ASTRO Plans for the ‘Best Possible Virtual Meeting,’ Including a VR-Style Exhibit Hall

Author: Casey Gale       


At ASTRO’s annual meeting, attendees will be able to immerse themselves in the virtual exhibit hall experience by entering booths similar to this example, shown during ASTRO’s recent webinar walkthrough for exhibitors.

American Society for Radiation Oncology’s (ASTRO) Annual Meeting brings together approximately 12,000 professionals in the radiation oncology community, including physicians, nurses, biologists, physicists, and radiation therapists who collectively treat more than one million cancer patients every year. The 2020 event was set to bring oncology professionals from around the globe to the Miami Beach Convention Center in October, but on May 5, ASTRO President Thomas J. Eichler, MD, FASTRO, announced that out of an “overwhelming concern for the safety and well-being of our members, their patients, exhibitors, staff, and the families of all involved” during the pandemic, the association’s board of directors “made the important decision to transition the live meeting in Miami to an immersive and interactive virtual meeting that will occur over the same dates.”

Given that ASTRO’s members treat cancer patients — who are at a higher risk of contracting and dying from COVID-19 — it was critical to find a new way to deliver content in 2020, the association’s CEO, Laura Thevenot, told Convene. “Most of our members are on travel restrictions, [some] through June of next year,” she said, so a face-to-face conference may not be a possibility for many of the event’s attendees.

Thevenot said the choice to go digital has been embraced by not only ASTRO’s board of directors, but by event exhibitors and attendees as well, partly because the organization has given its staff enough lead time to create “the best possible virtual meeting.”

Transformation Times Two

The organization was already in the second year of a three-year reinvention program, with an emphasis on debate, discussion, and interactivity at its in-person event. “Medical meetings have been pretty stagnant in the way we present content — didactic lectures and not very much interactivity,” Thevenot told Convene in April, before the decision was made to change the format to virtual. “We really stepped back and thought about how people get information now. … People are listening to podcasts and looking on mobile apps. We really wanted our meeting to reflect that change of how people are getting and processing their information.”

In 2019, ASTRO introduced more TED Talk–style presentations, entirely virtual posters, and presentations on cancer breakthroughs in fields beyond radiation oncology. Though some plans for year two of the program’s reinvention will need to be placed on hold until ASTRO’s next in-person annual meeting in 2021, “we are not doing a skinnied-down meeting,” Thevenot said, adding that ASTRO’s plan is to incorporate all of the typical meeting content, including concurrent sessions, plenaries, and clinical trials. That’s 120 education, workshop, masterclass, and panel sessions, and 2,500 abstract presentations, to be exact. “We are not going to make this into the ASTRO virtual meeting,” she said. “It’s going to be the ASTRO Annual Meeting.”

Miami Beach, Through a Screen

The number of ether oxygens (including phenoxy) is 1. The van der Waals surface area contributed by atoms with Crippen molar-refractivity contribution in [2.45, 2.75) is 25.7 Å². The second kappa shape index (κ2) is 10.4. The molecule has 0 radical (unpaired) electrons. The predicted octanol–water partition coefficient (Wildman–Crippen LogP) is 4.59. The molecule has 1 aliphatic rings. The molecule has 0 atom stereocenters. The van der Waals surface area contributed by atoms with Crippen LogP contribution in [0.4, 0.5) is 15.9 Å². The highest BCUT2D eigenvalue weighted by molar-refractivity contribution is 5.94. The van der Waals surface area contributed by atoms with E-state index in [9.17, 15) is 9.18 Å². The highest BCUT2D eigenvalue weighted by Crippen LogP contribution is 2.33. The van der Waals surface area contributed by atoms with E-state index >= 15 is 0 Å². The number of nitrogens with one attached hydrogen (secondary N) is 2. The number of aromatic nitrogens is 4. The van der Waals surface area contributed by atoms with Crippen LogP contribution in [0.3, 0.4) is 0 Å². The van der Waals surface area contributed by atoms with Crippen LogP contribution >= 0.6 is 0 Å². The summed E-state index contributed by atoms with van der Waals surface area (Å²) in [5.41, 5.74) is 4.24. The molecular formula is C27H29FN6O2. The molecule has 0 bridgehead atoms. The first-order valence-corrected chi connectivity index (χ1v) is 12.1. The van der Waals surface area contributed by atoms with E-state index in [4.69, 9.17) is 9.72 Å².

On June 1, ASTRO produced three hour-long webinar presentations for exhibitors to demonstrate how they, as well as attendees and sponsors, will be able to take part in the immersive event. Much like the newly transformed face-to-face meeting, ASTRO’s virtual meeting will emphasize engagement, whether attendees are in educational sessions, visiting exhibitor booths, or “walking” around the virtual convention center. (Thevenot could not disclose the platform vendor at the time she spoke with Convene.)

The attendee experience will begin outside of a virtual version of the Miami Beach Convention Center, where they will be greeted by Eichler — or his avatar, which all ASTRO staff members will have during the meeting — and provided instructions on how to navigate the space. From there, attendees can click through to different areas of the convention center, which will be outfitted with the same sponsored messaging placement — floor decals, escalator clings, etc. — as at real-life event venues. Those items will be “live” and can be clicked on to redirect attendees to a sponsor’s website or exhibitor booth. Attendees will be able to navigate to different rooms to watch pre-recorded content, semi-live content that features pre-recorded talks with live Q&A chats with the speaker, and live presentations, which can all be searched for by topic or speaker. Attendees can also check out virtual posters, for which presenters have the option to record narration, or drop into a breakout area if they see a topic that they’re interested in.

Once attendees enter the exhibit hall, they will be able to use navigation tools to move around the space and search for an exhibitor by name or description. In the booths, exhibitors can display white papers, videos, and PDFs, as well as engage in group chats with attendees. Much like at its face-to-face event, ASTRO is offering different tiers of exhibit booths, with higher-tiered options providing more spaces to display content and a video chat function. Exhibitors will be able to customize the look of their space, as well as how attendees are able to “move” through the space by clicking around.

It’s these kinds of innovations, Eichler said in one of the webinars, that he hopes will not only create a special user experience this year, “but maybe even change the way meetings are done in the future.”

Casey Gale is an associate editor at Convene.

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